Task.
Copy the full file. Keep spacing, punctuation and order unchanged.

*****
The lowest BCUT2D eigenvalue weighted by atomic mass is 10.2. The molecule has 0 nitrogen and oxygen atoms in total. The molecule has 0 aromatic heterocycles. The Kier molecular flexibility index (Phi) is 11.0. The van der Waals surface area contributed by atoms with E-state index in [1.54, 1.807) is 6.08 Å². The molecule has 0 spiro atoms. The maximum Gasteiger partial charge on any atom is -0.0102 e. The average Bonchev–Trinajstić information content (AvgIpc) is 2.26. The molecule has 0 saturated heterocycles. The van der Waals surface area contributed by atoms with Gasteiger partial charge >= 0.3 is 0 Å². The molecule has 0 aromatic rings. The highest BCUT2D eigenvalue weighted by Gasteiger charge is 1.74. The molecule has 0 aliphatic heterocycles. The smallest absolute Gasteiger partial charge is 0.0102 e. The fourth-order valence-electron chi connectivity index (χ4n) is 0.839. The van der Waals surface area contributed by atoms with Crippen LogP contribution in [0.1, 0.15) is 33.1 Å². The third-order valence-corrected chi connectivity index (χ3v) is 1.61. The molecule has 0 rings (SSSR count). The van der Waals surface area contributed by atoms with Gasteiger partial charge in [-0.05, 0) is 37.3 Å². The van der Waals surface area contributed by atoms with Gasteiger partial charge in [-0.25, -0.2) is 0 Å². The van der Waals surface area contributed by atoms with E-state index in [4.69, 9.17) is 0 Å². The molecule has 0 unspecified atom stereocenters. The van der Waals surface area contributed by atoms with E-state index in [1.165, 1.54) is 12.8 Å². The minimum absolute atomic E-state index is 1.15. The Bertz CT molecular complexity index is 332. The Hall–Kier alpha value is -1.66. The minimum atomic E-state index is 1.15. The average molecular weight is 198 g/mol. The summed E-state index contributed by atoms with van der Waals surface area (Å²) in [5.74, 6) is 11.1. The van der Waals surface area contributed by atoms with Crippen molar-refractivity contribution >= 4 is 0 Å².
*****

The lowest BCUT2D eigenvalue weighted by atomic mass is 10.2. The molecule has 0 nitrogen and oxygen atoms in total. The molecule has 0 aromatic heterocycles. The Kier molecular flexibility index (Phi) is 11.0. The van der Waals surface area contributed by atoms with E-state index in [1.54, 1.807) is 6.08 Å². The molecule has 0 spiro atoms. The maximum Gasteiger partial charge on any atom is -0.0102 e. The average Bonchev–Trinajstić information content (AvgIpc) is 2.26. The molecule has 0 saturated heterocycles. The van der Waals surface area contributed by atoms with Gasteiger partial charge >= 0.3 is 0 Å². The molecule has 0 aromatic rings. The highest BCUT2D eigenvalue weighted by Gasteiger charge is 1.74. The molecule has 0 aliphatic heterocycles. The smallest absolute Gasteiger partial charge is 0.0102 e. The fourth-order valence-electron chi connectivity index (χ4n) is 0.839. The van der Waals surface area contributed by atoms with Crippen LogP contribution in [0.1, 0.15) is 33.1 Å². The third-order valence-corrected chi connectivity index (χ3v) is 1.61. The molecule has 0 rings (SSSR count). The van der Waals surface area contributed by atoms with Gasteiger partial charge in [-0.05, 0) is 37.3 Å². The van der Waals surface area contributed by atoms with Gasteiger partial charge in [-0.25, -0.2) is 0 Å². The van der Waals surface area contributed by atoms with E-state index in [4.69, 9.17) is 0 Å². The molecule has 0 unspecified atom stereocenters. The van der Waals surface area contributed by atoms with E-state index in [1.165, 1.54) is 12.8 Å². The minimum absolute atomic E-state index is 1.15. The Bertz CT molecular complexity index is 332. The Hall–Kier alpha value is -1.66. The minimum atomic E-state index is 1.15. The average molecular weight is 198 g/mol. The summed E-state index contributed by atoms with van der Waals surface area (Å²) in [5.74, 6) is 11.1. The van der Waals surface area contributed by atoms with Crippen molar-refractivity contribution >= 4 is 0 Å².